Use this URL to cite or link to this record in EThOS: http://ethos.bl.uk/OrderDetails.do?uin=uk.bl.ethos.694329
Title: Parenting a child with phenylketonuria (PKU) : an exploration of the psychological impact on parents and parenting experience
Author: Carpenter, Katie
ISNI:       0000 0004 5990 9796
Awarding Body: University of Manchester
Current Institution: University of Manchester
Date of Award: 2016
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Abstract:
This thesis focused on the psychological impact and parental experience of caring for a child with an inherited metabolic disorder. Due to treatment advances and early identification, many children diagnosed with inherited metabolic disorders have a favourable prognosis as treatment can prevent many of the most severe consequences. This outcome, however, requires significant input from parents to prevent associated neurological and physical impairment by adhering to strict management regimes. Research has indicated that this is likely to have a psychological impact on parents, but little is known about the further impact on parenting. Paper 1 provides a comprehensive literature review on the available evidence regarding the psychological impact on parents of caring for a child with an inherited metabolic disorder. Findings indicated that the diagnosis had a lasting psychological impact on parents, although in most cases this is not clinically significant. Ongoing psychological impact varied by the mode of diagnosis, severity of the disorder and perceived care burden. Included studies reported that parents who reported a more significant psychological impact were more likely to show greater levels of concern about their child’s disorder and use less adaptive parenting strategies. Implications for health care professionals working with parents are discussed. Paper 2 provides an interpretative phenomenological analysis of the experience of parents caring for a child with a specific inherited metabolic disorder, phenylketonuria (PKU). Seven parents of children with PKU were interviewed about their experiences of parenting their child. Three main themes emerged: control, striving for normality and acceptance as a continuum. Links between the themes were explored to outline a process that parents move through and key implications for clinical practice are identified. Paper 3 provides a critical reflection of the research process and examines the strengths and limitations of both papers.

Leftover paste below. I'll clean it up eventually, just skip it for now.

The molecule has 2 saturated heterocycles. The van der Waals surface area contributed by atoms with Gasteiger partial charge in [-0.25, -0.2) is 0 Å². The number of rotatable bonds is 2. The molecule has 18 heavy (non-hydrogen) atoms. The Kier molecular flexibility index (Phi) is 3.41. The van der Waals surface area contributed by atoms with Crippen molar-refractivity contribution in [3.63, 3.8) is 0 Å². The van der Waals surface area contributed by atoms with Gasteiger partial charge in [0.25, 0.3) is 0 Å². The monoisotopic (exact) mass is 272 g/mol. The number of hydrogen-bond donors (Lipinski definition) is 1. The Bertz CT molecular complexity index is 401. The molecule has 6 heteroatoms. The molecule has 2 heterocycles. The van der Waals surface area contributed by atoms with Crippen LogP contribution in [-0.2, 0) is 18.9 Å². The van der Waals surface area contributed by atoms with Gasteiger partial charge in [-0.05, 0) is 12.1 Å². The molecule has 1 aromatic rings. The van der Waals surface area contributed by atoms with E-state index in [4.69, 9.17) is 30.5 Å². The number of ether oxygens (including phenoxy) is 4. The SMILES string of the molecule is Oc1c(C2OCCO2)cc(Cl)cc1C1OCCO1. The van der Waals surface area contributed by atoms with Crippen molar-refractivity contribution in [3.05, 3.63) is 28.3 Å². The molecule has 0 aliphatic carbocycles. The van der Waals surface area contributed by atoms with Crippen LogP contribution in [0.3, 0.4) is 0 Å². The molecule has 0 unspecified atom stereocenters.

Supervisor: Wittkowski, Anja ; Smith, Debbie Sponsor: Not available
Qualification Name: Thesis (D.Clin.Psy.) Qualification Level: Doctoral
EThOS ID: uk.bl.ethos.694329  DOI: Not available
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